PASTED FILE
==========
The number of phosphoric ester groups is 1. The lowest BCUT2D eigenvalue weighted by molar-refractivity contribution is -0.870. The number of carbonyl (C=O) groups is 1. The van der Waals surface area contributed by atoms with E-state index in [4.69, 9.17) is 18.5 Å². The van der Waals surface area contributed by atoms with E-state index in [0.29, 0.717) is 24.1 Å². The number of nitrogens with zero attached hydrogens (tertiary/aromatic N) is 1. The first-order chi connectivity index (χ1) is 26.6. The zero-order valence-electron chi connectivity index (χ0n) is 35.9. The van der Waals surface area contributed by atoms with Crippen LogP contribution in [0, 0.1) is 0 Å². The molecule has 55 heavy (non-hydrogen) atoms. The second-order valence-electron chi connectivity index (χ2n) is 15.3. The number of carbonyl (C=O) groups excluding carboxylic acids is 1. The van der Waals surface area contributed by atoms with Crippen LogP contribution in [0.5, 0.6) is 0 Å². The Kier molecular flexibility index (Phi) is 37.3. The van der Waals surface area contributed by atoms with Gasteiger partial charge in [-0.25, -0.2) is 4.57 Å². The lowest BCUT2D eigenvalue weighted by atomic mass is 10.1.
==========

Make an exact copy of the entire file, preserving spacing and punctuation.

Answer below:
The number of phosphoric ester groups is 1. The lowest BCUT2D eigenvalue weighted by molar-refractivity contribution is -0.870. The number of carbonyl (C=O) groups is 1. The van der Waals surface area contributed by atoms with E-state index in [4.69, 9.17) is 18.5 Å². The van der Waals surface area contributed by atoms with E-state index in [0.29, 0.717) is 24.1 Å². The number of nitrogens with zero attached hydrogens (tertiary/aromatic N) is 1. The first-order chi connectivity index (χ1) is 26.6. The zero-order valence-electron chi connectivity index (χ0n) is 35.9. The van der Waals surface area contributed by atoms with Crippen LogP contribution in [0, 0.1) is 0 Å². The molecule has 55 heavy (non-hydrogen) atoms. The second-order valence-electron chi connectivity index (χ2n) is 15.3. The number of carbonyl (C=O) groups excluding carboxylic acids is 1. The van der Waals surface area contributed by atoms with Crippen LogP contribution in [0.5, 0.6) is 0 Å². The Kier molecular flexibility index (Phi) is 37.3. The van der Waals surface area contributed by atoms with Gasteiger partial charge in [-0.25, -0.2) is 4.57 Å². The lowest BCUT2D eigenvalue weighted by atomic mass is 10.1.